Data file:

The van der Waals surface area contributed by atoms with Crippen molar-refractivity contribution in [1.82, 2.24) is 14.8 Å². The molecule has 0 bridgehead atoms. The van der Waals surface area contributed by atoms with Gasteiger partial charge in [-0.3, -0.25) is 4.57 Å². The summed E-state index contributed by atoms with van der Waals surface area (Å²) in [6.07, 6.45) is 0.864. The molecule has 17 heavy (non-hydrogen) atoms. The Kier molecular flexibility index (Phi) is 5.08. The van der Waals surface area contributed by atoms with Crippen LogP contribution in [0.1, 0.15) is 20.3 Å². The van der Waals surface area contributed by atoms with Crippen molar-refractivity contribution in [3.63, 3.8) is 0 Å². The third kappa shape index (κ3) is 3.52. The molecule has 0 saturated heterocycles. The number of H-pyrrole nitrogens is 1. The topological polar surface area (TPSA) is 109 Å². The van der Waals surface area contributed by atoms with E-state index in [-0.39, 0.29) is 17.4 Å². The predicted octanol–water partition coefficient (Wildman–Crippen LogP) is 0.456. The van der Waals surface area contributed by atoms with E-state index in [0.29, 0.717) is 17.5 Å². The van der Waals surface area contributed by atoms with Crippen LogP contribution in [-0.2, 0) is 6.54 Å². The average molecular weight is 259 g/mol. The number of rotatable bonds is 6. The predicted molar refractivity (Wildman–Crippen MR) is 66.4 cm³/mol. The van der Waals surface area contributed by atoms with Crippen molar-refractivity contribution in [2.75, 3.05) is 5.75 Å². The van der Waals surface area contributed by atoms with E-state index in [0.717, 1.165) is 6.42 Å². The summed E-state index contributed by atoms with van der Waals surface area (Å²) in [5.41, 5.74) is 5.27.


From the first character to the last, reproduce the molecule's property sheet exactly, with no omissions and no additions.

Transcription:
The van der Waals surface area contributed by atoms with Crippen molar-refractivity contribution in [1.82, 2.24) is 14.8 Å². The molecule has 0 bridgehead atoms. The van der Waals surface area contributed by atoms with Gasteiger partial charge in [-0.3, -0.25) is 4.57 Å². The summed E-state index contributed by atoms with van der Waals surface area (Å²) in [6.07, 6.45) is 0.864. The molecule has 17 heavy (non-hydrogen) atoms. The Kier molecular flexibility index (Phi) is 5.08. The van der Waals surface area contributed by atoms with Crippen LogP contribution in [0.1, 0.15) is 20.3 Å². The van der Waals surface area contributed by atoms with Crippen molar-refractivity contribution in [3.63, 3.8) is 0 Å². The third kappa shape index (κ3) is 3.52. The molecule has 0 saturated heterocycles. The number of H-pyrrole nitrogens is 1. The topological polar surface area (TPSA) is 109 Å². The van der Waals surface area contributed by atoms with E-state index in [-0.39, 0.29) is 17.4 Å². The predicted octanol–water partition coefficient (Wildman–Crippen LogP) is 0.456. The van der Waals surface area contributed by atoms with E-state index in [0.29, 0.717) is 17.5 Å². The van der Waals surface area contributed by atoms with Crippen LogP contribution in [-0.2, 0) is 6.54 Å². The average molecular weight is 259 g/mol. The number of rotatable bonds is 6. The predicted molar refractivity (Wildman–Crippen MR) is 66.4 cm³/mol. The van der Waals surface area contributed by atoms with Crippen molar-refractivity contribution in [2.75, 3.05) is 5.75 Å². The van der Waals surface area contributed by atoms with E-state index in [0.717, 1.165) is 6.42 Å². The summed E-state index contributed by atoms with van der Waals surface area (Å²) in [5.41, 5.74) is 5.27.